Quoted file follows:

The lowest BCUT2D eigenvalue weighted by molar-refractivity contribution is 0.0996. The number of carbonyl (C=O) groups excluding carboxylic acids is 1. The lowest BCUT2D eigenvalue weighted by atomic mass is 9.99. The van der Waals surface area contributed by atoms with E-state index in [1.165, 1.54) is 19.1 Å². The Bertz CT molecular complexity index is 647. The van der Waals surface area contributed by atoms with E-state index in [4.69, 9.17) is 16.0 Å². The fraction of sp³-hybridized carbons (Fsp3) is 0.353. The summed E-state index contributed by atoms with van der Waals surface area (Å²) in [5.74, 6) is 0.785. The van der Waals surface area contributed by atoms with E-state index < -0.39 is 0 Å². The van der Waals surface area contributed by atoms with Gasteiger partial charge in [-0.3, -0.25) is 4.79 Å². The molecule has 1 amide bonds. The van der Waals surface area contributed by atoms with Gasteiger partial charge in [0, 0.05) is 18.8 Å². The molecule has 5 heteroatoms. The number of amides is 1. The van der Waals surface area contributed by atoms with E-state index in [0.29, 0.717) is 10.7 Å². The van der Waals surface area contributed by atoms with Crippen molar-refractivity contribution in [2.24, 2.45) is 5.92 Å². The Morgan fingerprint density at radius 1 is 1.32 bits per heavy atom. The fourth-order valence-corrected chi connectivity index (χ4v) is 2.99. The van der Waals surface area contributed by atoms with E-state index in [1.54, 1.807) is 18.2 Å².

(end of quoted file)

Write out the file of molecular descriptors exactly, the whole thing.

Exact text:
The lowest BCUT2D eigenvalue weighted by molar-refractivity contribution is 0.0996. The number of carbonyl (C=O) groups excluding carboxylic acids is 1. The lowest BCUT2D eigenvalue weighted by atomic mass is 9.99. The van der Waals surface area contributed by atoms with E-state index in [1.165, 1.54) is 19.1 Å². The Bertz CT molecular complexity index is 647. The van der Waals surface area contributed by atoms with E-state index in [4.69, 9.17) is 16.0 Å². The fraction of sp³-hybridized carbons (Fsp3) is 0.353. The summed E-state index contributed by atoms with van der Waals surface area (Å²) in [5.74, 6) is 0.785. The van der Waals surface area contributed by atoms with E-state index < -0.39 is 0 Å². The van der Waals surface area contributed by atoms with Gasteiger partial charge in [-0.3, -0.25) is 4.79 Å². The molecule has 1 amide bonds. The van der Waals surface area contributed by atoms with Gasteiger partial charge in [0, 0.05) is 18.8 Å². The molecule has 5 heteroatoms. The number of amides is 1. The van der Waals surface area contributed by atoms with E-state index in [0.29, 0.717) is 10.7 Å². The van der Waals surface area contributed by atoms with Crippen molar-refractivity contribution in [2.24, 2.45) is 5.92 Å². The Morgan fingerprint density at radius 1 is 1.32 bits per heavy atom. The fourth-order valence-corrected chi connectivity index (χ4v) is 2.99. The van der Waals surface area contributed by atoms with E-state index in [1.54, 1.807) is 18.2 Å².